I did the next best thing, and that was to take a couple of photographs. When I set out on that early morning walk, I had no intention of going up the beach. I was going to follow a road through the woods, down to the beach near where my house used to be, have a swim and home to finish The Book. As I crossed the dune, something drew me to the beach. Once there I realised the tide was on its way out, so there was firm sand to walk on.
The area where The Old Master lives is strewn with rocks of all shapes, sizes, colours. It is as though the reef couldn’t contain itself and spilled out over the beach, making rock pools and secret places for the crabs and coral fish. Each day it is a little different. Every high tide changes the landscape, closing some pools, opening others. This morning the sand around the rocks was smooth, reminding me of icing on a cake. It was a gentle hand that had moved the sand that early morning tide.
The boisterous eddying of water around The Old Master, some fifty metres away, was a jarring contrast. The anomaly intrigued me, and I sat on the sand, watching the antics of the waves, notebook and pencil at the ready. This is what I saw:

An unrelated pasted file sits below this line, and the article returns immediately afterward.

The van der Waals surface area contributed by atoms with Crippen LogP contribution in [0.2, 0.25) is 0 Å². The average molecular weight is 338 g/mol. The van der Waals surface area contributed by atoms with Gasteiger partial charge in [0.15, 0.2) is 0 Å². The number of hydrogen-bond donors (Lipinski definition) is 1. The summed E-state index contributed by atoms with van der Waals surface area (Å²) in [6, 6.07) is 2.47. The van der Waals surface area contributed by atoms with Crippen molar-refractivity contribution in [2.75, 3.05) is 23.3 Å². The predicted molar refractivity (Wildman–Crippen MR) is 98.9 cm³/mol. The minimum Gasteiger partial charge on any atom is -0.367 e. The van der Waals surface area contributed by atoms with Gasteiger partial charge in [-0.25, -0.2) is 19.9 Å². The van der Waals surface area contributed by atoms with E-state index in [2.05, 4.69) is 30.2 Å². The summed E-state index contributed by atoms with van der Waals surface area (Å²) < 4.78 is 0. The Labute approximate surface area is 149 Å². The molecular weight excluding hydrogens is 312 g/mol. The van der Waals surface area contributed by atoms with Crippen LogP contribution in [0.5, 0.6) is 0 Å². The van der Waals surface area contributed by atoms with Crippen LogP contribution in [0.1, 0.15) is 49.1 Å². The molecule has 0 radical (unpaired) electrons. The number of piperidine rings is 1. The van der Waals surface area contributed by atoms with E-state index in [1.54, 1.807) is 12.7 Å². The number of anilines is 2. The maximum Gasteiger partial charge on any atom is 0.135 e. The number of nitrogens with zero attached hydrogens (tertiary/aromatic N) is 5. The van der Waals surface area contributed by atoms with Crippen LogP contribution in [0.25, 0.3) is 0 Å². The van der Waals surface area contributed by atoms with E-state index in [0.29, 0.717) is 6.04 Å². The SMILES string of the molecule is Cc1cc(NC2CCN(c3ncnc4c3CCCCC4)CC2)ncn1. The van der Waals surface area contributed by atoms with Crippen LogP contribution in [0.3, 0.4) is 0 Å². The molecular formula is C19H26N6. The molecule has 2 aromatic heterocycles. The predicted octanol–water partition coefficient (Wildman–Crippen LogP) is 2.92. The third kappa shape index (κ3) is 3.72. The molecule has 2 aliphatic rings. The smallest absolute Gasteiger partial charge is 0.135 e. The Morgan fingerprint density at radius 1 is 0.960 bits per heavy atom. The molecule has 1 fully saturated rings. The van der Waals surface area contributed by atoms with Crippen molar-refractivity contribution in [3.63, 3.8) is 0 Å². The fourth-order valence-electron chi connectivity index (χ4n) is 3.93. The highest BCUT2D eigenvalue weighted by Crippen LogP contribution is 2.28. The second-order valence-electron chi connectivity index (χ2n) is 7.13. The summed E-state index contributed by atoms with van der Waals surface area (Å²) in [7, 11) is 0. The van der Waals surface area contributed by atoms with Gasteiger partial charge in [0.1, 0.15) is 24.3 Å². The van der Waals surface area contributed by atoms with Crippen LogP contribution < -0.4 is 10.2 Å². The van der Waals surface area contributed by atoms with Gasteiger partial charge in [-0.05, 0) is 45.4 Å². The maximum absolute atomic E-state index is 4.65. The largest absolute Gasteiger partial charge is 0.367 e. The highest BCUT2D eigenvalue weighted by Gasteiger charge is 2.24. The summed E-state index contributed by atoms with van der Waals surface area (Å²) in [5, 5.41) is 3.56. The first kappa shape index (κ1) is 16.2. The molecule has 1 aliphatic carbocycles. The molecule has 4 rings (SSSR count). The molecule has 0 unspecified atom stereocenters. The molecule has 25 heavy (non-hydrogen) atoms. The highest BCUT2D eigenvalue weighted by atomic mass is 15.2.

The Lord had led me to this sport this morning, so I could understand a profound truth. My journey these past months has been tough. I have a couple of dear friends who are battling in that dark place of the soul that none of us want to go to. I think this lesson is for all of us.
Even as we break free of the cords that bind us, the tides of opposition will swirl around and over us, trying to keep us trapped in isolated solitude. Another errant wave washed over The Old Master, hiding him from view, trying to cover him again with those sands of despair. The power of the Creator prevailed. The picturesque rock continued its ascent into visibility above the waters and the sodden sand, refusing to budge. The waters swirled impotently, their attempts pathetic, weakening, until at last they gave in to the draw of the moon, and subsided.